BenA2
(Texas)

Posts:531


02/11/2018 5:37 PM  
First, I don't think you should eliminate the open forum. It is a meeting of the members so they have a right to speak, even more so than at a board meeting. A time limit is a good idea.

If their only comments are complaining about enforcement actions then I would let them vent. If they become disruptive inform them they are out of order and will be asked to leave if they continue. If they continue, call a recess until they control themselves. Walk outside and take a break if necessary.

BenA2
(Texas)

Posts:531


02/11/2018 5:39 PM  
Posted By JerryD5 on 02/11/2018 3:45 PM
She even had a friend show up in a chicken suit as a sign of protest.



I would love for someone to show up in a chicken suit. Our meetings are so boring.
SheliaH
(Indiana)

Posts:2296


02/11/2018 6:33 PM  
Posted By BenA2 on 02/11/2018 5:37 PM
First, I don't think you should eliminate the open forum. It is a meeting of the members so they have a right to speak, even more so than at a board meeting. A time limit is a good idea.

If their only comments are complaining about enforcement actions then I would let them vent. If they become disruptive inform them they are out of order and will be asked to leave if they continue. If they continue, call a recess until they control themselves. Walk outside and take a break if necessary.






The problem with venting is (1) people can get wound up really quickly because the more they talk the madder they get and (2) they will often demand some sort of settlement on the spot and that really isn't what an open forum is for. It's one thing to say "hey, I think there should be more (or less) enforcement on X because..." and sitting down as opposed to "I'm getting sick and tired of you SOBs hassling me about my chickens (or number of cars in the driveway or...") The board can listen and then agree to investigate an issue (or have the property manager do it) and if it's something where a policy might need to be tweaked, bids obtained for new repairs, etc., that can be put on the next meeting agenda for further discussion.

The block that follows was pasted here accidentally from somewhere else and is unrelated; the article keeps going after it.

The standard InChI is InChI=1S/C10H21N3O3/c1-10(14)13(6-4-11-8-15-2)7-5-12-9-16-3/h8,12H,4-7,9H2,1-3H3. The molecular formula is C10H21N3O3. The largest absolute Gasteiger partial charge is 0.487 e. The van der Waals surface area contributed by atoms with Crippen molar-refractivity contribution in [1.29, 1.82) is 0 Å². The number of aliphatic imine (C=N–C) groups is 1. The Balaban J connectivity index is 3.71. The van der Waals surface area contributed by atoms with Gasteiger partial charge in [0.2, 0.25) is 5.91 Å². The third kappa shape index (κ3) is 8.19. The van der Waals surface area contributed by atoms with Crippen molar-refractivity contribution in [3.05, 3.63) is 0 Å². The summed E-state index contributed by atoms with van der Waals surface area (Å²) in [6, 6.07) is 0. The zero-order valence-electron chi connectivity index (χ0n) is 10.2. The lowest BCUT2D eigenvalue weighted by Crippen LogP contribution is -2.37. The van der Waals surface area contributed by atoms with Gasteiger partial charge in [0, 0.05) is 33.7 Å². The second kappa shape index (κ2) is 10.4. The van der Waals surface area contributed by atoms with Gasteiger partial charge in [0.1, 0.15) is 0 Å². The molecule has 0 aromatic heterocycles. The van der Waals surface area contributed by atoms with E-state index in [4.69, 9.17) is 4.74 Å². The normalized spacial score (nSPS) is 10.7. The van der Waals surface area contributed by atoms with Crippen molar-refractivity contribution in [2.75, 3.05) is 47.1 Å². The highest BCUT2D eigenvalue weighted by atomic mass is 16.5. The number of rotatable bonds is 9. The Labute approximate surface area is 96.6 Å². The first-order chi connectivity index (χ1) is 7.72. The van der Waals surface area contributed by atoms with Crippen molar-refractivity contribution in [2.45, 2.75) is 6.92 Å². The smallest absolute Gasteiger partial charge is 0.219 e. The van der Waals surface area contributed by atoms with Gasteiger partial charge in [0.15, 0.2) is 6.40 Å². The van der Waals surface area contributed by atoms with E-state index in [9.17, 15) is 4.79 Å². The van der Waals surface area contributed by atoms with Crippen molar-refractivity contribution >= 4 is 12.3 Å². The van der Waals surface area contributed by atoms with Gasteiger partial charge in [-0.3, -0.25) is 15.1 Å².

AmyA1
(Washington)

Posts:86


02/11/2018 8:21 PM  
We had a homeowner show up with picket signs. She was told if she had issues she should join the board. She did, served one 2 yr term, was re-elected and was just appointed President. I am so glad, she did and look forward to working to working with her. Just goes to show, those "crazy" people CAN be one of your best assets.
JayF1
(Washington)

Posts:52


02/11/2018 9:01 PM  
Thank you, everyone!!! I really appreciate all your advice and experience. This saves a lot of time for newbies like us. Now, I have a general understanding what to do in open forums and how to address them if it becomes too disruptive.

That is very funny Jerry. I do admit, I wouldn't know what to do if someone came to our meeting dress in a chicken suit!
JerryD5
(Colorado)

Posts:204


02/12/2018 6:47 AM  
Posted By JayF1 on 02/11/2018 9:01 PM

That is very funny Jerry. I do admit, I wouldn't know what to do if someone came to our meeting dress in a chicken suit!




That was a very chaotic day overall. The person in the chicken suit (not a homeowner in our HOA) is actually a lawyer who sent out a press release to the entire media market (TV, radio, print) complaining about how our HOA was stopping a women's livehood of raising chickens. The local ABC news affliliate did a story and I was contacted by several papers. I granted 2 print interviews to give our side of the story. But the guy in the chicken suit was almost too much. Of course, it was and still is our most attended annual meeting.